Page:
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What is brown

RuvDraba
Posts: 6,033
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6/24/2016 2:42:23 AM
Posted: 5 months ago
At 6/24/2016 1:07:37 AM, janesix wrote:
What is brown? Its not in the color spectrum. So how can we see it?
We don't really see any wavelengths of light, Jane. What we experience as colour is our brain making sense of our eyes' electrochemistry. So some of the colour information we see comes from light entering the eye, some comes from the eletrochemistry of the eye itself, and some comes from how the brain makes sense of the signal. So understanding what we see means understanding what's happening to the signal.

As you know, light entering the eye comes in a spectrum of frequencies, and gets focused at the back of the eye. Rod-shaped cells (simply called rod cells) capture the light and shade of the image, and the brain can use that information to detect edges and textures so it can guess what we're looking at.

But the electrochemistry of colour begins in specialised cone-shaped retinal cells, packed into a tiny pit toward the centre of the retina called the fovea centralis. The fovea features some 4.5 million cone cells, with most of them packed into an area only 1/100th of an inch across. (By comparison there are some 90 million rods, mostly around the edges of the retina.) [http://www.newworldencyclopedia.org...]

There are normally three kinds of cone cells, reacting to light in either a short (blue) medium (green), or long (red) wavelength. Each cell is made from layers of pigmented membrane based on a chemical variant of vitamin A1, a different pigment for each kind of cone.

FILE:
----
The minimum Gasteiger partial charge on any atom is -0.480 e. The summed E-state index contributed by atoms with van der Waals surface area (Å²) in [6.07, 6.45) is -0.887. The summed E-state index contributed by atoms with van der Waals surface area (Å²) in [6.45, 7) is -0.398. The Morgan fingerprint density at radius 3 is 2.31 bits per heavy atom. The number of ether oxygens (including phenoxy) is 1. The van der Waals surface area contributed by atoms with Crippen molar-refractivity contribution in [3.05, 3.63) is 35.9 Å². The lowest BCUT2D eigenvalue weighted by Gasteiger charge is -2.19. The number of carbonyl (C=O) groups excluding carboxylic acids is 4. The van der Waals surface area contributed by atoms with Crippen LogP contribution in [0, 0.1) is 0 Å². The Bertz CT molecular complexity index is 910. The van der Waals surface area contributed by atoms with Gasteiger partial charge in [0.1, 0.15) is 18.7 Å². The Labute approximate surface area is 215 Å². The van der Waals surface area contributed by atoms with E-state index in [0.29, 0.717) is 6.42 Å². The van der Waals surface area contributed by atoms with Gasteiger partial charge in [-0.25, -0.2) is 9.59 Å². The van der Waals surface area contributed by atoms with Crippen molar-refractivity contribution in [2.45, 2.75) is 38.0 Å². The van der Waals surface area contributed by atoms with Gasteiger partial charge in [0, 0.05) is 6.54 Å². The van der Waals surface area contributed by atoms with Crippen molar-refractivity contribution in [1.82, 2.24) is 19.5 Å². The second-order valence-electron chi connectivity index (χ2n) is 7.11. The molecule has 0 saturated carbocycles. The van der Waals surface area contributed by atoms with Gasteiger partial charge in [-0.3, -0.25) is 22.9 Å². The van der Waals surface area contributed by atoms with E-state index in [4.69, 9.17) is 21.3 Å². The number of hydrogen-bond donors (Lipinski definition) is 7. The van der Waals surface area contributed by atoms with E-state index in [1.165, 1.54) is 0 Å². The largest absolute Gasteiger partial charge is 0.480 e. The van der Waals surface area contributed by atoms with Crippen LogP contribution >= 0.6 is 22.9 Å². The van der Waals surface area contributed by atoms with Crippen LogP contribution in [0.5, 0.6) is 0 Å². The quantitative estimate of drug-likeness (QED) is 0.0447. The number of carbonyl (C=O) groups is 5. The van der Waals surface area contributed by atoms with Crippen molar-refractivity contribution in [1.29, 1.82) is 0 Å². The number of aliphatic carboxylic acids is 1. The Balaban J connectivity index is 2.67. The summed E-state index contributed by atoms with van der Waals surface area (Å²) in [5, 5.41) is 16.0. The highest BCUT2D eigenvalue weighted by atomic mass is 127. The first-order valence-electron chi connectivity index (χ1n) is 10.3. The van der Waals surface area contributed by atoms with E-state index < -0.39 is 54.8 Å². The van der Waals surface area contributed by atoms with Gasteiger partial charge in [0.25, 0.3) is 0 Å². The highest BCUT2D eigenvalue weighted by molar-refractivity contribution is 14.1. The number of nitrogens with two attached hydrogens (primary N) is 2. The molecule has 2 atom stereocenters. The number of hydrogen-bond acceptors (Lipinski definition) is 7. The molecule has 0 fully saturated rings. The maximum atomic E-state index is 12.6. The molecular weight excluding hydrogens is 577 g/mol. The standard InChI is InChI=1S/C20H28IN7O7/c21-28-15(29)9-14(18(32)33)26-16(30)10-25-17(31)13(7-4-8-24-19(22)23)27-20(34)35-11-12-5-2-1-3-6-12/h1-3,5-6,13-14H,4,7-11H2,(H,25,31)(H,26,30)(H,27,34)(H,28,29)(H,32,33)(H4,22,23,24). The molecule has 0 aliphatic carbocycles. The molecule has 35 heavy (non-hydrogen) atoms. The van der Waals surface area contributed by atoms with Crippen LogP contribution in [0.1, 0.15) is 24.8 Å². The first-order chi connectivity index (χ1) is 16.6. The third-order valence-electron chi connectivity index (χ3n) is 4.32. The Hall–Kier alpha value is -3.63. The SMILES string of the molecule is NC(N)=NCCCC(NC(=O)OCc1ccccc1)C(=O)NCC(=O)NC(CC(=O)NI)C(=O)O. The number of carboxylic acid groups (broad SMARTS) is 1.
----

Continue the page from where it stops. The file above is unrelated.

Cone cells are each connected to a neural synapse buried in the eye. When there's no light of the right frequency coming in, a cone cell constantly sends a chemical inhibitor to keep its synapse quiet. When the right kind of photon comes in, the cone cell stops sending the inhibitor for a while, and the synapse fires. This information travels up the optic nerve, where the brain processes information coming from all the cone cells, and adds (interprets) colour to the image it's already constructing from other information.

So our colour vision is actually interpreted from only three frequencies, and this is why painters can create the experience of the full colour palette from three 'primary colours'. To answer your question directly, our experience of brown comes from stimulating our green and red cones at low saturation, while leaving our blue cones unstimulated. Stimulate them at higher saturation and we'll get shades of orange or yellow instead. [https://en.wikipedia.org...]

But genetic variation gives us slightly different pigments in our eyes, and some rare people (all female) actually get four kinds of cones in their eyes rather than three (and are called tetrachromats.) So we may experience colour differently to one another.

For example, Australian artist Concetta Antico is a tetrachromat, and even though we can't see colours as she does, we can see her fascination with colour in some images I link here: [https://concettaantico.com...]

There are also some sex-based differences in the way male and female brains process colour. [http://news.nationalgeographic.com...]

And there are plenty of optical illusions around colour that help reveal how our brain processes colour information. [https://www.google.com.au...]

I hope that may be useful, Jane. :)
bamiller43
Posts: 200
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6/24/2016 4:01:25 AM
Posted: 5 months ago
At 6/24/2016 1:07:37 AM, janesix wrote:
What is brown? Its not in the color spectrum. So how can we see it?

The same reason we have any color of light that isn't red blue and green (primary colors of light). if an object reflects red and green light, we see it as yellow. Different saturations of red and green make different shades of yellow. Brown is simply another one of those mixtures, same as cyan, magenta and the like.
RoyLatham
Posts: 4,488
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6/24/2016 3:37:43 PM
Posted: 5 months ago
At 6/24/2016 1:07:37 AM, janesix wrote:
What is brown? Its not in the color spectrum. So how can we see it?

Brown is dark yellow or orange. It's a human mental anomaly that while dark red looks red, dark blue looks blue, and dark green looks green, dark yellow looks as if it were a different color, brown. If you put a chocolate bar under a really bright light, it looks orange.